So being careful with the elevation planning, I would give this 7/10 on the whole though 8/10 for just the route planning – better than Garmin Connect simply because even an exaggerated idea of the total elevation is better than none.

Bike Route ToasterBike Route Toaster is great and easy for quick planning and is completely free. It gives you elevation data, allows you to create course points and warnings, and allows you to work with the “Virtual Partner” on the rides – though we haven’t used this much yet as we generally go at our own steady pace – the importance for us is not speed, rather building our endurance. The elevation data seems more accurate than the Ride with GPS – and is considerably closer to the readings that the GPS gives, so I would trust this much more for getting the most accurate information in planning your ride. It can be slightly buggy and you can’t save routes on to the server, so it is harder to organize and make adjustments to a sequence of different routes as part of a longer journey. Uploading them to your Garmin does saves the routes you create, however. It hasn’t got all the activity analysis features as the others, and also it isn’t the best looking of interfaces in the world, with tacky adverts appearing here and there… but what do you expect? It is free, after all.

6/10 as a general grade because of the lack of features, though 9/10 for just the route planning. Higher than Ride with GPS because you don’t have to pay to be able to upload the route to your Garmin.

I have been playing with some online route planning software in order to plan for our cycle training rides in Brazil and for the tour in the United Kingdom. Why is it important to plan? Not just because of the need to know roughly how far you will be going, but also because a: it is good to know how you are going to get to your end point (particularly in countries and areas where you don’t, for safety’s sake, want to end up in the wrong place, and b: you need to have at least an idea of what the elevation profile will be. This latter point is pretty darn important, as pretty much anyone would be able to ride 100km in a day if it is just going along a nice and flat path. However, if you are going to be climbing up lots of hills and going more than +1000m and 100km in a day, you have to be in decent shape; +2000m/100km in one day: very good shape… anything more and you will have to be in excellent condition…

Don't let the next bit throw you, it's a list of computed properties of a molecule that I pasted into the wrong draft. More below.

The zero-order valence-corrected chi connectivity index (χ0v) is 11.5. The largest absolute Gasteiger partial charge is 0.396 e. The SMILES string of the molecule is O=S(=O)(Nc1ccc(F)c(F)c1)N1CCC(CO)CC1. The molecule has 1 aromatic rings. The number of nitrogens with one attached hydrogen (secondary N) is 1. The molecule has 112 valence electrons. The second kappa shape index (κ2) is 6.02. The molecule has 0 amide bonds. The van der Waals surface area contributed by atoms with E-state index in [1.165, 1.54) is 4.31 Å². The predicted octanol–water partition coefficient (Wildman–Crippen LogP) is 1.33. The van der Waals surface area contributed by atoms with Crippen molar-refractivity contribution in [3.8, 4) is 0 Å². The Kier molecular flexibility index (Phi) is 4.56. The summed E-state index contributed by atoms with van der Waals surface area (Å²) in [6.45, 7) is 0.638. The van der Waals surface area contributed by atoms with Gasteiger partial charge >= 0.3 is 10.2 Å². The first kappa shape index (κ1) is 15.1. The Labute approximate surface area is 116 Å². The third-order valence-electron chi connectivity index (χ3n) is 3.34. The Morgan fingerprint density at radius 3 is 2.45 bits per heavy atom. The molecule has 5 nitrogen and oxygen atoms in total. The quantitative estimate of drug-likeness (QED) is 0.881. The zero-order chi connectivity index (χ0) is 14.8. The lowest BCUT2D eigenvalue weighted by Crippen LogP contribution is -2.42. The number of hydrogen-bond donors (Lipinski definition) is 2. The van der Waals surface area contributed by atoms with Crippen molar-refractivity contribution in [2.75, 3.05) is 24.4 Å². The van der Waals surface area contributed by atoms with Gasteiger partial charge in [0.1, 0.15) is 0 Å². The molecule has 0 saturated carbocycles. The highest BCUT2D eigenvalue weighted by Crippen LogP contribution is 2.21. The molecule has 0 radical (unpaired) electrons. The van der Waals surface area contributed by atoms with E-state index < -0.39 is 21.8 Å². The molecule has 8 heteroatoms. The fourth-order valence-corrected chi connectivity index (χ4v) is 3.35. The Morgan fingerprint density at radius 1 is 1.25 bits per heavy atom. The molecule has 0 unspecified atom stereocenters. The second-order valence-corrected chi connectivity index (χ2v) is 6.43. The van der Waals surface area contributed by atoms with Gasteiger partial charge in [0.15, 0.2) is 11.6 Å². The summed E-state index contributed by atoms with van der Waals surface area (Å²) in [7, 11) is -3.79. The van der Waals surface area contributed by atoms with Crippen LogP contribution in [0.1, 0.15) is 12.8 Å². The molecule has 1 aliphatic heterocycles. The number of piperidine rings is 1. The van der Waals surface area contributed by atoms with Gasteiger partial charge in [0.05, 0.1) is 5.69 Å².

The software I have been playing around with is Garmin’s own Connect software (connect.garmin.com) – for when you have a Garmin device; bikeroutetoaster.com; and ridewithgps.com. As you can imagine, they all have their advantages and disadvantages…

Garmin ConnectGarmin’s Connect tool is good as, even in São Paulo, you can plot routes that will take you through parks (such as Ibirapuera park), and it will recognise these as legitimate to take, and not just the road. You can save multiple routes, and easily see where you have these routes on the world (Google or Bing) map and side-list, so it’s nice and simple. At the same time, as you might expect being from the maker of the Garmin GPS, it is nice and easy to down/upload your routes from/to the Garmin GPS units. You can get a full range of different stats (from temperature profile; elevation; speed; pace; moving/total averages/calories and, if you have the sensors, cadence and heart indicators among others) about the various rides you have gone on as well, and it is great to be able to compare the rides you have done along the same route, and easily see how things have changed.

You can also plan workouts, and keep track of your health progress, but without the appropriate sensors, I haven’t had need to try this yet. The software measures indicators such as Body Fat, Body Water, Bone and Muscle Mass, physique rating, visceral fat, metabolic age and daily caloric intake… impressive stuff, and it says that with a Tanita BC-1000 Body Composition Monitor and a “compatible Garmin watch”, the measurements can be “tracked wirelessly” using the Connect Health system. Even more impressive. Would be very curious to see how it all works, though it is certainly promising. I am straying away from the point of this post though (sorry!), so back to planning rides (though of course, your health is important in knowing the kind of routes you could be doing!)!

Everywhere but the highway

Everywhere but the highway

There are two problems I have encountered: The first is that while it is easy to simply draw lines of the route (where, for example, there is no road or trail marked on the map), here in Brazil at least, it will do everything to stop you plotting a route along a highway. This can be quite annoying as we often end up riding along the hard shoulder of a highway (such as from Nazaré to Atibaia). I guess that there might be laws about this in places, but there should at least be an option.

Elevation

No elevation…?